• The Fed will buy $40 billion of MBSs per month with no set end. This would appear to require new money since no source of funding was announced.
  • Principal and interest from existing GSE debt and MBSs are currently reinvested. This practice will continue, recycling funds while creating no new money.
  • Total investment will be $85 billion a month so we expect the Fed’s balance sheet to increase by $40 billion per month of unsterilized financing. We will watch to see where the liability goes on its balance sheet.

When Things Go Bad

When Things Go Bad

September 13, 2012 | 0901 GMT


By Scott Stewart

Over the past several weeks, we have discussed a number of different situations that can present a common problem to people caught up in them. First, we discussed how domestic terrorism remains a persistent threat in the United States, and that despite improvements in security measures since 2001, soft targets still remain vulnerable to attack by terrorist actors driven by a variety of motivations. Due to the devolution of the jihadist threat toward the grassroots, there is also a growing trend of jihadist actors using armed assaults instead of bombing attacks. We also discussed the continuing problem of workplace violence, and finally, we discussed last week evacuation plans for expatriates due to natural disaster, civil unrest or war.

People caught in any of these situations could find themselves either confronted by an armed assailant or actually coming under fire in an active shooter scenario. Of course, there are other situations where people can find themselves confronted by armed assailants, from street muggings and carjackings to bank robberies. Because of this, we thought it might be useful to our readers to discuss such situations and how to react when caught in one.

Flash Point: Libya In the Arab Summer

Remember how we (the West) went into Iraq and removed an evil dictator so freedom and democracy (Western style) could flourish? That worked well. Then we went into Afghanistan and destroyed the evil Taliban so freedom and democracy could flourish. That worked well too. Being on a roll and seeing the Middle East crying out for freedom and democracy in what we dubbed “the Arab Spring”, we cheered them on. It worked in Egypt, right, with the Muslim Brotherhood now the de facto government?

Libya took a bit of doing. We had to bomb the s**t out of them to get rid of an evil dictator but in the end it worked out well as we see their gratitude displayed in today’s news:

This just proves how deep our understanding is of other cultures, most of which we find need some assistance to become like ours. After all, it only takes a year or two of assistance from our bureaucrats and academics to erase several thousand years of native institutional thinking and sectarian and religious identity to create an entire new set of institutions which the populace will embrace with joy.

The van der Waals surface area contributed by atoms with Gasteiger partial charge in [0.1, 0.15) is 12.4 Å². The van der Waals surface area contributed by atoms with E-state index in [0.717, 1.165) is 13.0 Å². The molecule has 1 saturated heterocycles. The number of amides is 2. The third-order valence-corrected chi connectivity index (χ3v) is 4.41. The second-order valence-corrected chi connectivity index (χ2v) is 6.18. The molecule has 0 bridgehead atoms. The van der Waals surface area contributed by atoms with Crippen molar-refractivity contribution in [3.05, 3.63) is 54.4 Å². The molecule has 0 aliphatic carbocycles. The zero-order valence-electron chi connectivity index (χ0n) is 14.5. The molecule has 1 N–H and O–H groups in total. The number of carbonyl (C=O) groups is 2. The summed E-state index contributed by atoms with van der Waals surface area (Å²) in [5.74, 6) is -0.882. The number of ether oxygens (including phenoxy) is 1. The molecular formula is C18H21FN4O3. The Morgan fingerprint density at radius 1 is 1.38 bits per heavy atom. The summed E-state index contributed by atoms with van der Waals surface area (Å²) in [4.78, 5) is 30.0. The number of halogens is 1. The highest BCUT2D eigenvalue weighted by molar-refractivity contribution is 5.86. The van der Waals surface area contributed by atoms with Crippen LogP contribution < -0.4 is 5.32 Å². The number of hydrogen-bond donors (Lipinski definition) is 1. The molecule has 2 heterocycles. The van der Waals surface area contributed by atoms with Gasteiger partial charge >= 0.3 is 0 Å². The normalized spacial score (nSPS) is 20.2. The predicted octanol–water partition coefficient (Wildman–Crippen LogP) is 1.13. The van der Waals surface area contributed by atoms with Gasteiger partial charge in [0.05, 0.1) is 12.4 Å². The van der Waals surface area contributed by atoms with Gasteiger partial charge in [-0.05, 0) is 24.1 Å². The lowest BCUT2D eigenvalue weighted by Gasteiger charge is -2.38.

At the same time we are so thankful that we are  a democratic and free people not living under some dictator, because then, who would come to our aid?

War and Bluff: Iran, Israel and the United States

September 11, 2012


By George Friedman

For the past several months, the Israelis have been threatening to attack Iranian nuclear sites as the United States has pursued a complex policy of avoiding complete opposition to such strikes while making clear it doesn’t feel such strikes are necessary. At the same time, the United States has carried out maneuvers meant to demonstrate its ability to prevent the Iranian counter to an attack — namely blocking the Strait of Hormuz. While these maneuvers were under way, U.S. Secretary of State Hillary Clinton said no “redline” exists that once crossed by Iran would compel an attack on Iran’s nuclear facilities. The Israeli government has long contended that Tehran eventually will reach the point where it will be too costly for outsiders to stop the Iranian nuclear program.

The Israeli and American positions are intimately connected, but the precise nature of the connection is less clear. Israel publicly casts itself as eager to strike Iran but restrained by the United States, though unable to guarantee it will respect American wishes if Israel sees an existential threat emanating from Iran. The United States publicly decries Iran as a threat to Israel and to other countries in the region, particularly Saudi Arabia, but expresses reservations about military action out of fears that Iran would respond to a strike by destabilizing the region and because it does not believe the Iranian nuclear program is as advanced as the Israelis say it is.

The Israelis and the Americans publicly hold the same view of Iran. But their public views on how to proceed diverge. The Israelis have less tolerance for risk than the Americans, who have less tolerance for the global consequences of an attack. Their disagreement on the issue pivots around the status of the Iranian nuclear program. All of this lies on the surface; let us now examine the deeper structure of the issue.